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API 579 Fitness For

Service
notes
Coverage of damage
categories

Fitness-For-Service (FFS)
assessment procedures that
can be used to
evaluate pressurized
components containing flaws
General Fitness-For-Service assessment procedure:

S1. Flaw and Damage Mechanism Identification

S2. Applicability and Limitations of the FFS Assessment Procedures

S3. Data Requirements (Original Equipment Design Data, Maintenance


and Operational History, Required Data/Measurements for a FFS
Assessment Specific for Damage Class, )

S4. Assessment Techniques and Acceptance Criteria


Level 1 screening (usually at plant)
Level 2 detailed evaluation, mainly based on existing design
margin (experienced professionals, based on existing
evaluations/documents + analytical calculations)
Level 3 expert evaluation, numerical methods, simulations

S5. Remaining Life or Limiting Flaw Size Evaluation

S6. Remediation

S7. In-Service Monitoring

S8. Documentation
Brittle Fracture loss of ductility of metals at low temperature,
leading to membrane failures (> 55 MPa)
Level 1 CET (Critical Exposure Temperature operation,
transients, etc) equal to or greater than the MAT (Minimum
Allowable Temperature toughness)
Level 2 Adjusting MAT based on temperature reduction
allowances
Level 3 detailed determinations of stress (FEA), flaw size
(fracture mechanics), and material toughness
General/Localized Metal loss resulting from corrosion,
erosion, or both corrosion and erosion; assessment is based on a
thickness averaging approach; can be used to qualify a component
for continued operation or for rerating

Level 1 limited to specific type of components; only load


considered is internal pressure, and a single thickness with one or
two surface area dimensions are used to characterize the local
metal loss
Level 2 provide a better estimate of the structural integrity of a
component when significant variations in the thickness profile occur
within the region of metal loss. More general loading is considered
(e.g. net-section bending moments on a cylindrical shell), and rules
are provided for the evaluation of local metal loss at a nozzle
connection.
Level 3 intended to evaluate components with complex
geometries and/or regions of localized metal loss. Numerical stress
analysis techniques are normally utilized in a Level 3 assessment.
Pitting localized regions of metal loss that can be characterized
by a pit diameter on the order of the plate thickness or less, and a
pit depth that is less than the plate thickness; both widespread and
localized pitting in a component with or without a region of local
metal loss

Level 1 limited to components with one-sided widespread


pitting damage designed to a recognized code or standard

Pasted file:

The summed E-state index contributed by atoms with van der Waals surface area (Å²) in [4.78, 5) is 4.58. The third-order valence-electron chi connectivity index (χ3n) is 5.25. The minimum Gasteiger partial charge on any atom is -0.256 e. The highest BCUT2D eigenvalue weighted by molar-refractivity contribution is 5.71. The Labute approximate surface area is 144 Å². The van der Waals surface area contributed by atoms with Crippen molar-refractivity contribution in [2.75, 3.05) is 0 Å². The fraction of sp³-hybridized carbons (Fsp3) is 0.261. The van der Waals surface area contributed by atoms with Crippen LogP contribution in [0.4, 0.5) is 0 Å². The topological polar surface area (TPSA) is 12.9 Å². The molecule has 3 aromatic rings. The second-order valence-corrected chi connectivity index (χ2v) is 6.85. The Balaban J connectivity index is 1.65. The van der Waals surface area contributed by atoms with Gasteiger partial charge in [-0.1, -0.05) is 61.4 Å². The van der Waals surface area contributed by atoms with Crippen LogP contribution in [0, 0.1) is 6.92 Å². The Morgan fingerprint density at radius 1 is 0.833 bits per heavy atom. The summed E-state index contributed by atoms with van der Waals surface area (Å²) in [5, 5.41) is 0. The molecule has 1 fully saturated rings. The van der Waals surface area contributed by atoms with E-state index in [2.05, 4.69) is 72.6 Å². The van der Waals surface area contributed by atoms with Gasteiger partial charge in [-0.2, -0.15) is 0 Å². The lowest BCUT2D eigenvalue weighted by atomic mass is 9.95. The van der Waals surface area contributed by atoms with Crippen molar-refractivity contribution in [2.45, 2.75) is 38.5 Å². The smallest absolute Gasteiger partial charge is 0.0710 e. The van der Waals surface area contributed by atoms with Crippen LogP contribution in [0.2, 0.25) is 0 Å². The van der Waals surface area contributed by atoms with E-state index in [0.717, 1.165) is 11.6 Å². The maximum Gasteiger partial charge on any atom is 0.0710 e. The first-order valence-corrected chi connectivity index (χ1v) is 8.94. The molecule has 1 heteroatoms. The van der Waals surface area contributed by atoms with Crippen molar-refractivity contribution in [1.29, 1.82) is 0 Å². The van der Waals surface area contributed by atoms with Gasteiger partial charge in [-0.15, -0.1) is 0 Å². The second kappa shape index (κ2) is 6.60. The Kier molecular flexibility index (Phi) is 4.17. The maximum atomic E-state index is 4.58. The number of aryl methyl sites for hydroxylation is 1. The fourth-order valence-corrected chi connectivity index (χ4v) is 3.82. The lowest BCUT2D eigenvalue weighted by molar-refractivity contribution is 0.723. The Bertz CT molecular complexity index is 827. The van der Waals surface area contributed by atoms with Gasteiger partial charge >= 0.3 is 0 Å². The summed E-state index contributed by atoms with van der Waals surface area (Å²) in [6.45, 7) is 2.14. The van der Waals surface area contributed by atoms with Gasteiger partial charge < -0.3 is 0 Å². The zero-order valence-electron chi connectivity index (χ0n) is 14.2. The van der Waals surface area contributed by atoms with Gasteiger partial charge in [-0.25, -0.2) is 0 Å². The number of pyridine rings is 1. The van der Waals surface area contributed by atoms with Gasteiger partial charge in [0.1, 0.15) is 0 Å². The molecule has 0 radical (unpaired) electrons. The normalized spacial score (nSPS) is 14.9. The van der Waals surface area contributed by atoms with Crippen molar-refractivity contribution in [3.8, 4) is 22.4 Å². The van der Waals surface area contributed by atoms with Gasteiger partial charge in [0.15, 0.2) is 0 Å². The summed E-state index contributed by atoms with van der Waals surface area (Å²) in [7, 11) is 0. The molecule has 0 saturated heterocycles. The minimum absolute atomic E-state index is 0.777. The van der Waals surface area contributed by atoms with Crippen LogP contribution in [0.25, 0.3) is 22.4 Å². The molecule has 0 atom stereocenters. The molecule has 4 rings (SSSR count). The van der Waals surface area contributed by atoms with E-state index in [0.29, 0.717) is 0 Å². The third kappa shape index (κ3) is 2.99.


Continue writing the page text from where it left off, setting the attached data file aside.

using an equation that specifically relates pressure (or liquid fill
height for tanks) to a required wall thickness. The only load
considered is internal pressure.
Level 2 components that do not meet Level 1 assessment
criteria; widespread pitting, localized pitting, pitting within a
locally thin area, and a locally thin area in a region of
widespread pitting; better estimate of the structural integrity of
a component because a measure of the actual damage
parameter, the pit-couple, is directly used in the assessment;
pitting damage occurs on both sides of the component.
Level 3 more complex regions of pitting, loading conditions,
and/or components with details where only limited design rules
are provided in the original construction code or standard.
Detailed stress analysis techniques should be utilized.
Hydrogen Blisters
physical bulging of the surface(s) of equipment caused by
hydrogen accumulation at imperfections in the steel, such as
laminations or inclusions
Hydrogen Damage (HIC/SOHIC)
HIC is characterized by laminar (in-plane) cracking with some
associated through-thickness crack linkage
SOHIC Array of cracks, aligned nearly perpendicular to the
stress, that are formed by the link-up of small HIC cracks in steel.
Tensile stress (residual or applied) is required to produce SOHIC.
SOHIC is commonly observed in the base metal adjacent to the
heat-affected zone (HAZ) of a weld, oriented in the through-thickness
direction. SOHIC may also be produced in susceptible steels at other
high stress points such as from the tip of mechanical cracks and
defects, or from the interaction among HIC on different planes

Level 1 screening criteria to evaluate HIC damage, considering


the damage from the perspective of local metal loss
Level 2 utilize the methodologies of Part 5 and Part 9 to evaluate
the damage zone as a region of local metal loss and as a crack
Level 3 larger or more complex regions of HIC damage or
components that require detailed stress analysis because of
complex geometry, complex loading conditions or both
Crack-like Flaws planar flaws that are predominantly
characterized by a length and depth, with a sharp root radius.